It was a head-turning, and possibly head-scratching, casting announcement: that Calista Flockhart and Zachary Quinto would play George and Martha in the Geffen Playhouse’s new production of Who’s Afraid of Virginia Woolf?. But it wasn’t until I was chatting with Quinto recently that it dawned on me why this casting felt different: It wasn’t just the idea of Ally McBeal and Spock, icons in their own right, taking on another pair of American icons. It was that this is the first major Virginia Woolf I know of with Gen-Xers in both senior roles, and that makes a lot of people—including myself, a Replacements-loving dad squarely in that benighted demographic—feel as old as Sesame Street or the moon landing.
We could point out that Quinto, who at 44 is just two years younger than the character of George is supposed to be (Martha is 52 in the play), is already older than Richard Burton was when he played the role on film (he was 40), or that the last three Georges on Broadway were 63 (Rupert Everett), 47 (Tracy Letts, himself technically an early Gen-Xer), and 55 (Bill Irwin), respectively. So yes, Quinto is on the young side for George. But as he has shown in a variety of stage roles, including Tom in The Glass Menagerie on Broadway, Louis in the Signature Theatre revival of Angels in America, and Harold in The Boys in the Band on Broadway (and in a subsequent film version), he has both an old-soul gravity and a certain fearlessness about characters’ dark sides that make him an interesting choice for George.
I spoke to Quinto during tech rehearsal for the show. Directed by Gordon Greenberg, it opens tonight at the Geffen in Los Angeles and runs through May 22.
ROB WEINERT-KENDT: This casting has gotten a lot of attention, I think mainly among folks, including myself, who’ve thought: Wait, are they old enough?
ZACHARY QUINTO: I felt the same way when it was offered to me. Gordon Greenberg, the director, and Calista have known each other for a very long time, and she had been wanting to get back onstage, and the plan for quite a long time was to come back with something like this. Gordon started talking to Matt Shakman at the Geffen, who I guess brought my name up; Matt and I had discussed my fervent desire to get back onstage myself. So it just was this confluence of fortuitous opportunities that led to them offering me this role.
And at first I was incredibly disoriented by it. I did have that moment of thinking of the guys who’ve played this in the past, even if they weren’t so much older than me—Richard Burton was younger than I am when he did the movie, but 40 in the 1960s was kind of like 55 now, especially when you lean into the bottle as much as he did. But there’s something about it, both from the perspective of age and also from the perspective of who we inherently are as people, Calista and myself—there’s something quite different about this. That’s part of what interested me.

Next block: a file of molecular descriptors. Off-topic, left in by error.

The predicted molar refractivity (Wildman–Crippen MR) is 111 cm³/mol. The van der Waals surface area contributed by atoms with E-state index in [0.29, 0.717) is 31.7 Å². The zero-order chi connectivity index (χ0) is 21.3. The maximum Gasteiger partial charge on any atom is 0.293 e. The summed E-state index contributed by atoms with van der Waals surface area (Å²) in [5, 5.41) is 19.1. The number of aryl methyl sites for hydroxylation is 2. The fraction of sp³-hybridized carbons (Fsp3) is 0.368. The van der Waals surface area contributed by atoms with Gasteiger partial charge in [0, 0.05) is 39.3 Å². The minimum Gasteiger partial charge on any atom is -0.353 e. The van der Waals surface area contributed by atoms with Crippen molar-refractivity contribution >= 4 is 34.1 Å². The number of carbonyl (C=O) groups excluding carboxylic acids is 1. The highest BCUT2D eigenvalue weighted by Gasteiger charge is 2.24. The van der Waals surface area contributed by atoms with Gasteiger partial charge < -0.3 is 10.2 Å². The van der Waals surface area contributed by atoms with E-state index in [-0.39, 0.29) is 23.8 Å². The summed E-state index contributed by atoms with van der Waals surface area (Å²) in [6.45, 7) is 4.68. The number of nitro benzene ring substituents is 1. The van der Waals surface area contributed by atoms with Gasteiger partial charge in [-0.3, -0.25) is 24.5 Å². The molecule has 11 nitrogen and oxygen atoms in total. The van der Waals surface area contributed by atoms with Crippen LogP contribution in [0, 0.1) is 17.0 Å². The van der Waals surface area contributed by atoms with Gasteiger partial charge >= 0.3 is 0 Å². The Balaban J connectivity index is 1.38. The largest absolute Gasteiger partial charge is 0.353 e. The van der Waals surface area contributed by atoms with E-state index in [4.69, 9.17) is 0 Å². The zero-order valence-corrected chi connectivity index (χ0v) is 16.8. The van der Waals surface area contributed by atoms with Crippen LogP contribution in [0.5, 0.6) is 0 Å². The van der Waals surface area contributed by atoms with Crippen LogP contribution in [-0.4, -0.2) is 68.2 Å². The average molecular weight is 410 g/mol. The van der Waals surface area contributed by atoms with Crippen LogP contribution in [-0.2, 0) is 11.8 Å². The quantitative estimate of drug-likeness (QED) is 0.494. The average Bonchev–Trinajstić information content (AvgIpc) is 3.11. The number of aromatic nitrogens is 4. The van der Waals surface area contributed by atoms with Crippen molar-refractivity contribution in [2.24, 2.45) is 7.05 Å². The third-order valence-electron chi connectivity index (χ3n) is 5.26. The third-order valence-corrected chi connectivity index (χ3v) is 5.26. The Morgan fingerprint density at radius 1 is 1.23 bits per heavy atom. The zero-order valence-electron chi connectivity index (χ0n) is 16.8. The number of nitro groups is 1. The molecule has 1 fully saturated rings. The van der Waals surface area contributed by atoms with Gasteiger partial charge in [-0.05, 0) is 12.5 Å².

With a role this iconic, how do you put all the previous Georges out of your mind and play it as something new?
Well, it’s the most behemoth thing I’ve ever done; there’s not much luxury to think about anything other than the text itself. I specifically didn’t take any other work starting at the beginning of 2022, because I knew we were going into rehearsal in March, and I knew that I would need a significant amount of time to memorize the piece. That in and of itself is the biggest challenge I’ve ever been confronted by. Memorizing in a vacuum also was really difficult—I just tried to learn it on my own, without any context or the marrying of the physical life of the character with the intellectual and emotional and psychological landscape of the piece, and that was really difficult. So honestly, there’s so much depth and richness in the play itself and in the text, and then in my own connections to this character, that I don’t really think about other people’s interpretations of it.
I saw the last two Broadway productions, with Amy Morton and Tracy Letts, and with Kathleen Turner and Bill Irwin. But I think that every time you do this work, it is an alchemy of the people who come to it. Yes, it’s one of those pieces that is legend, and inherently carries with it the whispers and echoes of the people who have have plumbed these depths before. But not in any way that is prohibitive. I mean, there’s so much psychological complexity and circumstantial nuance to contend with, I don’t think you really have the time or luxury to consider anything other than what’s right in front of you. That’s certainly been my experience of it.
Can you tell me more about your personal connection to the role. Not to armchair psychoanalize you, but many of the characters I’ve seen you play—Tom in Glass Menagerie, Louis in Angels in America, and of course Spock—could all be emotionally reserved, even repressed men, cut off a little bit from others and their feelings. Do you see George in similar territory? What’s his connection to you?